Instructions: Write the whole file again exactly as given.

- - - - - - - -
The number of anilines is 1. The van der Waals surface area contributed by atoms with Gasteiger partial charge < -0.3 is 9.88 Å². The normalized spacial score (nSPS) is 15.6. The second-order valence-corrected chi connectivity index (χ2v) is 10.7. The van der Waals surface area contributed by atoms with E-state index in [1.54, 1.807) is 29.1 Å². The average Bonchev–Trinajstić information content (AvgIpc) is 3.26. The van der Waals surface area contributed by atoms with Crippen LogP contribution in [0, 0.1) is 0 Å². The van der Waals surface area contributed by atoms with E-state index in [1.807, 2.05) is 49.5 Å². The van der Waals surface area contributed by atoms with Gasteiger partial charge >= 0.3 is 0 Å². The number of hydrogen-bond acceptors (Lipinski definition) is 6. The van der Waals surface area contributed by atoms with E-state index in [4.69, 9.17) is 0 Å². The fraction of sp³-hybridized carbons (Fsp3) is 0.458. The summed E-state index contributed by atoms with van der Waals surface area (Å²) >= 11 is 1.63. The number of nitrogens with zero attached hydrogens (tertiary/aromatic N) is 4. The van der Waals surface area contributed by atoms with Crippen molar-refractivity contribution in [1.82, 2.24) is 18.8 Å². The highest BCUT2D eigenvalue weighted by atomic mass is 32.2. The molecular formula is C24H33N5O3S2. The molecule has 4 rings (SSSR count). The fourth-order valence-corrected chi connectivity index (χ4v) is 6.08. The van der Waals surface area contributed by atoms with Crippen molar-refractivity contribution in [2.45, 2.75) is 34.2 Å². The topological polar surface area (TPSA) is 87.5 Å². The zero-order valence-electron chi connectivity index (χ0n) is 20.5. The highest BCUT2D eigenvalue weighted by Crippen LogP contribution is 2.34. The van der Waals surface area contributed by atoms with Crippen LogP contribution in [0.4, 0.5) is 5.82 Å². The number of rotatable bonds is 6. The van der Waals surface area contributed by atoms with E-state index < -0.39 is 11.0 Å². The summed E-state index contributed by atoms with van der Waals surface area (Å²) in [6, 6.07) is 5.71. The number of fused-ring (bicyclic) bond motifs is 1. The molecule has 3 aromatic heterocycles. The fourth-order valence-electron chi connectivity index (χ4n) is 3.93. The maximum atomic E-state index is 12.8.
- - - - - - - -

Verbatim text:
The number of anilines is 1. The van der Waals surface area contributed by atoms with Gasteiger partial charge < -0.3 is 9.88 Å². The normalized spacial score (nSPS) is 15.6. The second-order valence-corrected chi connectivity index (χ2v) is 10.7. The van der Waals surface area contributed by atoms with E-state index in [1.54, 1.807) is 29.1 Å². The average Bonchev–Trinajstić information content (AvgIpc) is 3.26. The van der Waals surface area contributed by atoms with Crippen LogP contribution in [0, 0.1) is 0 Å². The van der Waals surface area contributed by atoms with E-state index in [1.807, 2.05) is 49.5 Å². The van der Waals surface area contributed by atoms with Gasteiger partial charge >= 0.3 is 0 Å². The number of hydrogen-bond acceptors (Lipinski definition) is 6. The van der Waals surface area contributed by atoms with E-state index in [4.69, 9.17) is 0 Å². The fraction of sp³-hybridized carbons (Fsp3) is 0.458. The summed E-state index contributed by atoms with van der Waals surface area (Å²) >= 11 is 1.63. The number of nitrogens with zero attached hydrogens (tertiary/aromatic N) is 4. The van der Waals surface area contributed by atoms with Crippen molar-refractivity contribution in [1.82, 2.24) is 18.8 Å². The highest BCUT2D eigenvalue weighted by atomic mass is 32.2. The molecular formula is C24H33N5O3S2. The molecule has 4 rings (SSSR count). The fourth-order valence-corrected chi connectivity index (χ4v) is 6.08. The van der Waals surface area contributed by atoms with Crippen molar-refractivity contribution in [2.45, 2.75) is 34.2 Å². The topological polar surface area (TPSA) is 87.5 Å². The zero-order valence-electron chi connectivity index (χ0n) is 20.5. The highest BCUT2D eigenvalue weighted by Crippen LogP contribution is 2.34. The van der Waals surface area contributed by atoms with Crippen LogP contribution in [0.4, 0.5) is 5.82 Å². The number of rotatable bonds is 6. The van der Waals surface area contributed by atoms with E-state index < -0.39 is 11.0 Å². The summed E-state index contributed by atoms with van der Waals surface area (Å²) in [6, 6.07) is 5.71. The number of fused-ring (bicyclic) bond motifs is 1. The molecule has 3 aromatic heterocycles. The fourth-order valence-electron chi connectivity index (χ4n) is 3.93. The maximum atomic E-state index is 12.8.